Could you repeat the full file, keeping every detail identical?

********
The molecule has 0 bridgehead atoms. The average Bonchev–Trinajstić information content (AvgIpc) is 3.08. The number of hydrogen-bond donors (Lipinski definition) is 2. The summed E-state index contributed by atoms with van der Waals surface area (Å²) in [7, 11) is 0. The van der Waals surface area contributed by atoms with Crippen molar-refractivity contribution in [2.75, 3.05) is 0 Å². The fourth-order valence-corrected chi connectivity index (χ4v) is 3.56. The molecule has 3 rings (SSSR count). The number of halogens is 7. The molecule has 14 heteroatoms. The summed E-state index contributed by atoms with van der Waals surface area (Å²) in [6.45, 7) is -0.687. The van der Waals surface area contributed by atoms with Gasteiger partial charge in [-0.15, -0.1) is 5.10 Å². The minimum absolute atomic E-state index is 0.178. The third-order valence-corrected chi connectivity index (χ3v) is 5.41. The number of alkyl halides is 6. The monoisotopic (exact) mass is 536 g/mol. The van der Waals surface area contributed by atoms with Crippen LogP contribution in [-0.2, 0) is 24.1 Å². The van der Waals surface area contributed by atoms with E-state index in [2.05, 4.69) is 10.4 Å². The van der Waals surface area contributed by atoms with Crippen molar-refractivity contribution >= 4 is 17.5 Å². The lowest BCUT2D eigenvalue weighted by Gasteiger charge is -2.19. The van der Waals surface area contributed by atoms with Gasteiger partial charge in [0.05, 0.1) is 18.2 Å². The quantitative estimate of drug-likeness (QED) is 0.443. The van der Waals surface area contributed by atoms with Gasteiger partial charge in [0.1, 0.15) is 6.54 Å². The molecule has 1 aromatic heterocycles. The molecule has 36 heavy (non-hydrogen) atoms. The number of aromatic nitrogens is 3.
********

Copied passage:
The molecule has 0 bridgehead atoms. The average Bonchev–Trinajstić information content (AvgIpc) is 3.08. The number of hydrogen-bond donors (Lipinski definition) is 2. The summed E-state index contributed by atoms with van der Waals surface area (Å²) in [7, 11) is 0. The van der Waals surface area contributed by atoms with Crippen molar-refractivity contribution in [2.75, 3.05) is 0 Å². The fourth-order valence-corrected chi connectivity index (χ4v) is 3.56. The molecule has 3 rings (SSSR count). The number of halogens is 7. The molecule has 14 heteroatoms. The summed E-state index contributed by atoms with van der Waals surface area (Å²) in [6.45, 7) is -0.687. The van der Waals surface area contributed by atoms with Gasteiger partial charge in [-0.15, -0.1) is 5.10 Å². The minimum absolute atomic E-state index is 0.178. The third-order valence-corrected chi connectivity index (χ3v) is 5.41. The number of alkyl halides is 6. The monoisotopic (exact) mass is 536 g/mol. The van der Waals surface area contributed by atoms with Crippen LogP contribution in [-0.2, 0) is 24.1 Å². The van der Waals surface area contributed by atoms with E-state index in [2.05, 4.69) is 10.4 Å². The van der Waals surface area contributed by atoms with Crippen molar-refractivity contribution >= 4 is 17.5 Å². The lowest BCUT2D eigenvalue weighted by Gasteiger charge is -2.19. The van der Waals surface area contributed by atoms with Gasteiger partial charge in [0.05, 0.1) is 18.2 Å². The quantitative estimate of drug-likeness (QED) is 0.443. The van der Waals surface area contributed by atoms with Gasteiger partial charge in [0.1, 0.15) is 6.54 Å². The molecule has 1 aromatic heterocycles. The molecule has 36 heavy (non-hydrogen) atoms. The number of aromatic nitrogens is 3.